For instance, say your minimum loan payments make up about 30% of your income. You decide to put a realistic extra 5% of your income on top of that minimum payment every month. It may be tempting to make this number as high as possible, making it equal to all of your disposable income, but try to be realistic so that you’ll stick to it in the future.
The idea is to make this a habit. You’ll get yourself used to the idea of having your “loan money” separate from the money that affects your day-to-day life. If you start to see some money building up in your bank account after a few months, you can make a large lump sum payment every once and awhile on top of the 35% that you pay monthly.
Test the impact of different payment schedules with this student loan calculator!
5. Choose a payment strategy: avalanche vs. snowball
If you can make more than monthly minimum payments, take that X amount extra you can pay and choose a debt payment strategy: the avalanche method, also known as debt stacking, or the snowball method.
Both methods have a few things in common: you pay the minimum on all of your debts, you aggressively pay your debt down by putting extra money towards one loan at a time, and once you finish paying off a loan, the minimum you were paying on that loan is put towards your next loan. In other words, if you start out paying $300 monthly towards all of your loans, you should continue paying (at least) $300 monthly even when you have only one loan left.
The avalanche method is where you pay that extra amount towards your highest-interest loans first—until those are gone—before moving on to paying other, lower-interest loans. With the avalanche method, you will pay the least amount of money over time, and you’ll likely be done paying your loans off sooner.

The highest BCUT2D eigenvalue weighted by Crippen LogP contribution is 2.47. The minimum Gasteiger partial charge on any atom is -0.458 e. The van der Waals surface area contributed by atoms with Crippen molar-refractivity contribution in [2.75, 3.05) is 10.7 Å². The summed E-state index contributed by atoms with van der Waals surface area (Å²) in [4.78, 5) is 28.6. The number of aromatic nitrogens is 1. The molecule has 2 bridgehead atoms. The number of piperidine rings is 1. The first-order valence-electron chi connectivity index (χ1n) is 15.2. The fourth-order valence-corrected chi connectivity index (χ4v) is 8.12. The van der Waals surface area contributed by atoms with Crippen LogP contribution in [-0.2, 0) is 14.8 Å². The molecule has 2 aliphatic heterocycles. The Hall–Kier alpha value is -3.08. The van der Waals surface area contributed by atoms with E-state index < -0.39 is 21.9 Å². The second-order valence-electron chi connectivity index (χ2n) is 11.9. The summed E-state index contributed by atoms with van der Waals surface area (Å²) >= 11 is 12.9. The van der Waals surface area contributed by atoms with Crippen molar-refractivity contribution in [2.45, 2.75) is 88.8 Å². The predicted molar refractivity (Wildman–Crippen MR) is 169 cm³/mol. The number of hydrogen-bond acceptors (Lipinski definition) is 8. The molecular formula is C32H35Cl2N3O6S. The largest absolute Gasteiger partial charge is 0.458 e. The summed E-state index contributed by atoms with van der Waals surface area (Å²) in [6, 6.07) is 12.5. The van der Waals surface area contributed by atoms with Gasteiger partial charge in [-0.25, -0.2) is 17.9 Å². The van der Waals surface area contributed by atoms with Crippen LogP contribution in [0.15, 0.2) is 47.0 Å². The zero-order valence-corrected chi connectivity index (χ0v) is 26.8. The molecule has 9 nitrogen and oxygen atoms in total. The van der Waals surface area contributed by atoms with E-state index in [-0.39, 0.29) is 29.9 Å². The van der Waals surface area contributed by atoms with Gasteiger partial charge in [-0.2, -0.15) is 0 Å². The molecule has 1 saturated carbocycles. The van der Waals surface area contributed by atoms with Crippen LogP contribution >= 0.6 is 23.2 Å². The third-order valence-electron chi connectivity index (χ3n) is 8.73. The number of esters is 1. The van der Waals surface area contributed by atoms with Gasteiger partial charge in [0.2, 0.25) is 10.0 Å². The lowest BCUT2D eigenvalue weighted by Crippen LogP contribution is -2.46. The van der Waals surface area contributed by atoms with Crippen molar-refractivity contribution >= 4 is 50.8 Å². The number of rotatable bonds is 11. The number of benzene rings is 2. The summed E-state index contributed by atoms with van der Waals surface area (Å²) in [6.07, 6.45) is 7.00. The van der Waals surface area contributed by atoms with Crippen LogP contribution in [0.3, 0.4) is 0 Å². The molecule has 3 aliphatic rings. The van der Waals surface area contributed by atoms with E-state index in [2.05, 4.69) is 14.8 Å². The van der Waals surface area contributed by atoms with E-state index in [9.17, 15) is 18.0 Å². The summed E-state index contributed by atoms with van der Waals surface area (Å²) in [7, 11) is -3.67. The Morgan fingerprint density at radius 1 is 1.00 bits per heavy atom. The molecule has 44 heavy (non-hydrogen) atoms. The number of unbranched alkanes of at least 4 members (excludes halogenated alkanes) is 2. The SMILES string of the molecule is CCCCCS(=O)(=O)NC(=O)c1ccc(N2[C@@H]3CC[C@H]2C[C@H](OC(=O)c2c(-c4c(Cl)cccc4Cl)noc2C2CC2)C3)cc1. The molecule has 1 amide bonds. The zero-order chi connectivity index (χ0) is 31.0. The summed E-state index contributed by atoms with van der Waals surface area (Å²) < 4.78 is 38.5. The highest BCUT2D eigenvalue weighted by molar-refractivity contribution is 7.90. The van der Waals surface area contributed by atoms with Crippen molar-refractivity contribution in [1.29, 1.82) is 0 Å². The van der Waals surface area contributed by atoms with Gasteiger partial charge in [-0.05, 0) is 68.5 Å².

The snowball method is where you pay off your smallest debts first before moving onto bigger loans, regardless of the interest rate. With the snowball method, you pay more money over the long-run and will be paying off the debts over more time, but you gain the satisfaction and momentum of knocking out those smaller loans upfront.
Pick whichever method you think would be easiest to live with. This depends on your habits and your loans: if you have a decent history with keeping tabs on your money, are a fervent rationalist, and your largest loan is not your highest interest loan, you’ll probably gravitate towards the avalanche method. If you’re just trying to get on your feet with your finances, and your largest loan is your highest interest loan, you may benefit more from the gratification of the snowball method.
6. Pay loans with compound interest first
If you have a debt with compound interest (like most credit card debt) as well as debt with simple interest (like most student loans), try paying off your credit cards first. Compound interest grows at a much faster rate than simple interest, meaning it’s more expensive to have credit card debt than it is to have student loan debt.
With student loans, generally the interest you’re being charged is only calculated off the amount of money you initially borrowed, or the principal. With credit cards, the interest you’re being charged is based off of the money you initially borrowed, plus any interest you were charged in the past that you have yet to pay off.
Since credit card debt compounds and credit card interest rates are generally much higher than student loan rates, paying extra towards your credit card debt first is a smart move you can make.
7. Make it a fail-safe system
Automating your payments, keeping your loan money separate from your day-to-day money (such as in a Simple Expense, and rewarding yourself when you reach set goals are all things you can set up to make paying off your loans easier. The less you rely on your limited amount of willpower, the more likely you are to stick to your plan.
Don’t put this off! You made it this far, so do yourself a solid and complete the above steps today. You’ll be glad you did.